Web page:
Franchise Expansion (or Implosion) is a column that looks at franchises that have new installments or releases forthcoming. In looking at a franchise, each entry in a franchise will be given a review and then be examined as part of the bigger franchise. (i.e., Was this sequel a worthy expansion of this franchise or was it an implosion of sorts?)
Very seldom does one character define a subgenre. But that is precisely what James Bond 007 has done with spy/espionage fiction. Since making his film debut in 1962, Bond has appeared in over 20 movies. Moreover, the character has only been portrayed by a mere six actors (officially, anyway). Now that the 25th (official) Bond installment, No Time to Die, is finally slated for release on November 25th, I think now is a better time than any to look back at 007’s dossier. I’ll be examining the James Bond franchise to see how these pictures evolved over the decades with each new leading actor. Today’s mission: GoldenEye (1995)!
Part of the appeal of covering the 007 franchise as a lead up to the (eventual) release of No Time to Die is simple. Before I delved into these movies in earnest at the beginning of this year, I had not seen all of the Bond pictures. With Bond being so massive, this series has taken me on a cinematic roller coaster of great films and lows like Diamonds Are Forever. Now, while I’ve enjoyed the experience thus far, I must say I’m happy to have finally arrived at my Bond. For many fans, whomever you grew up watching portray the world’s greatest secret agent is your preferred James Bond. Thus, as a kid of the 1990s and early-2000s, Pierce Brosnan is my favorite 007 and I’m thrilled to reach his era.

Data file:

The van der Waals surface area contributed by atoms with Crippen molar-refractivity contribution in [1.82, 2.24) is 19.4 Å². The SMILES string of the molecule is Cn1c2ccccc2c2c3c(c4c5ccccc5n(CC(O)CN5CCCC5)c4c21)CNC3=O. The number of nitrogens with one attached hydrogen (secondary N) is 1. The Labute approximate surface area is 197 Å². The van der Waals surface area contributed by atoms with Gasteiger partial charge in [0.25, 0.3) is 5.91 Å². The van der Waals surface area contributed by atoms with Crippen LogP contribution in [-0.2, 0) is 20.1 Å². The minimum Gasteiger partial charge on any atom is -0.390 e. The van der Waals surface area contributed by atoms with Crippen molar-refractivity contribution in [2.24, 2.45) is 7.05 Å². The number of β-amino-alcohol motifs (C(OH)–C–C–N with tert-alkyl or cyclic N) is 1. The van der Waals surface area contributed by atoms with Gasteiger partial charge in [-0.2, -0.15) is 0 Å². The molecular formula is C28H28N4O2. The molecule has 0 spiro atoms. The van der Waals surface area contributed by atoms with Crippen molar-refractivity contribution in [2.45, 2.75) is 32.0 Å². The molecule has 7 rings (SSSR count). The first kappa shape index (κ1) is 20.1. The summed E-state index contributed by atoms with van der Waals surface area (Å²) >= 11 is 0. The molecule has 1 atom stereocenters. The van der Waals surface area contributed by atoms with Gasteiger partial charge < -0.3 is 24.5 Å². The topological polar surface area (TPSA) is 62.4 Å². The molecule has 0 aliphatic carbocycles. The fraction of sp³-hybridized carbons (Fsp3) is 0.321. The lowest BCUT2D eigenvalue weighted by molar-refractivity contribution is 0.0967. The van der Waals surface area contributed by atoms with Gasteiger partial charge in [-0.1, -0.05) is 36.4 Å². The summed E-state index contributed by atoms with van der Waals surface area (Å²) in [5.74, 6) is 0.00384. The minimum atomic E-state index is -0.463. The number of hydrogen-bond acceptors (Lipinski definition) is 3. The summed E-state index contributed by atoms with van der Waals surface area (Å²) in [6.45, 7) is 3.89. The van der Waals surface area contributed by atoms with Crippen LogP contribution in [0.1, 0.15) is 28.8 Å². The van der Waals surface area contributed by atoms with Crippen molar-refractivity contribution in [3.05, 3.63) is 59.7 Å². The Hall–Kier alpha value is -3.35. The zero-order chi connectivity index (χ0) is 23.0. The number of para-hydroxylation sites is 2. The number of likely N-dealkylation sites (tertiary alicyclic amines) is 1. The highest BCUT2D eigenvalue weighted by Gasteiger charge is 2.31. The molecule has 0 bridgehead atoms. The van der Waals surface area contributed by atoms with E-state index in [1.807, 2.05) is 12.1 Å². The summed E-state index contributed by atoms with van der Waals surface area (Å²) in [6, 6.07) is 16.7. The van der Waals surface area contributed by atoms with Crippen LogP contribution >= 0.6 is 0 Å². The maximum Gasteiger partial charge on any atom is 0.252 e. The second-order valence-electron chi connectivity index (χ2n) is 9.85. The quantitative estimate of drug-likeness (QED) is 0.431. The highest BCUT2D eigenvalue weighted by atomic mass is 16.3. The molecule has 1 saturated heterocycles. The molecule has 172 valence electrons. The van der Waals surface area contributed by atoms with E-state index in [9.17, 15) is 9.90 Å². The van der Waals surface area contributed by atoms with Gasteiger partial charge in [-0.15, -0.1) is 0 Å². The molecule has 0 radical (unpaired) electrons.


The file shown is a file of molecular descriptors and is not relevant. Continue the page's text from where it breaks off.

But, it wasn’t the GoldenEye movie that began my fascination with James Bond and his world of espionage and intrigue. Instead, it was the tie-in of the Nintendo 64 video game adaptation, GoldenEye 007 (1997), which was released a couple of years after its namesake in August of ’97. Playing the game at my friend Charlie’s house served as my introduction to Bond.
While such an introduction might not be considered proper, it got me in the door. Following that, I watched a handful of 007 flicks when they aired marathons on TBS around Thanksgiving of 1997. But, it wasn’t until ’98, when I rented the GoldenEye on VHS from my local video store, that I feel I got to see my first Bond picture earnestly. But before we get into my thoughts on this film, let’s look at the development of GoldenEye.
The six-year interim between Licence to Kill (1989) and GoldenEye served as the longest pause in the franchise to date. Despite the audience and critical reception to License to Kill, EON Productions and Dalton were gearing up for what would’ve been Dalton’s third outing, Property of a Lady. This unmade film was in pre-production in 1990. Alas, development halted as a result of legal issues between MGM/UA and EON.
The new heads of MGM had a strong notion of selling United Artists (the “UA” part of MGM/UA) and 007 off. Having developed such a long relationship with MGM, this is not what EON wanted to hear. Thus, Bond’s rights holder fought for its place with one of Hollywood’s founding studios. With no end to the legal battle in sight, Dalton’s 00 contract expired in 1993. In what must have been a somewhat cruel twist of fate for Dalton, the legal disputes were resolved in early-1994 when a new regime took over at the studio and came to terms with producer Albert R. “Cubby” Broccoli and EON. Sadly, by the time the case was resolved, EON knew that enough time had passed that they needed a new iteration of their golden goose.